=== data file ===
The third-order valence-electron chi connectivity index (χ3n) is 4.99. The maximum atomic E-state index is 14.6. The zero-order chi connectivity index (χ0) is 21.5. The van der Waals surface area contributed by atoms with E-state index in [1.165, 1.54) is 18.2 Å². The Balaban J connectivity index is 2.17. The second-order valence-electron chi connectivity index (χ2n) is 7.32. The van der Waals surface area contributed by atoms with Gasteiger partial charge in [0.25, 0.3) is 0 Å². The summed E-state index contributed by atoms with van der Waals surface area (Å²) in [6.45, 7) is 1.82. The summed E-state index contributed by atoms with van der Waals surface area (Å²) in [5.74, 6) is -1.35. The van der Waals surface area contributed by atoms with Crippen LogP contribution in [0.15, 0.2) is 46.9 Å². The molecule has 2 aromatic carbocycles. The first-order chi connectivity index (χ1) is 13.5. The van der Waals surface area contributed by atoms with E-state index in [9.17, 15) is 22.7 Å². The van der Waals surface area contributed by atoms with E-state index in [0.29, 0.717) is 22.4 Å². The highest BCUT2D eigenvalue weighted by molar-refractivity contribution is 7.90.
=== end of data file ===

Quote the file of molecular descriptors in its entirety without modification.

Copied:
The third-order valence-electron chi connectivity index (χ3n) is 4.99. The maximum atomic E-state index is 14.6. The zero-order chi connectivity index (χ0) is 21.5. The van der Waals surface area contributed by atoms with E-state index in [1.165, 1.54) is 18.2 Å². The Balaban J connectivity index is 2.17. The second-order valence-electron chi connectivity index (χ2n) is 7.32. The van der Waals surface area contributed by atoms with Gasteiger partial charge in [0.25, 0.3) is 0 Å². The summed E-state index contributed by atoms with van der Waals surface area (Å²) in [6.45, 7) is 1.82. The summed E-state index contributed by atoms with van der Waals surface area (Å²) in [5.74, 6) is -1.35. The van der Waals surface area contributed by atoms with Crippen LogP contribution in [0.15, 0.2) is 46.9 Å². The molecule has 2 aromatic carbocycles. The first-order chi connectivity index (χ1) is 13.5. The van der Waals surface area contributed by atoms with E-state index in [9.17, 15) is 22.7 Å². The van der Waals surface area contributed by atoms with E-state index in [0.29, 0.717) is 22.4 Å². The highest BCUT2D eigenvalue weighted by molar-refractivity contribution is 7.90.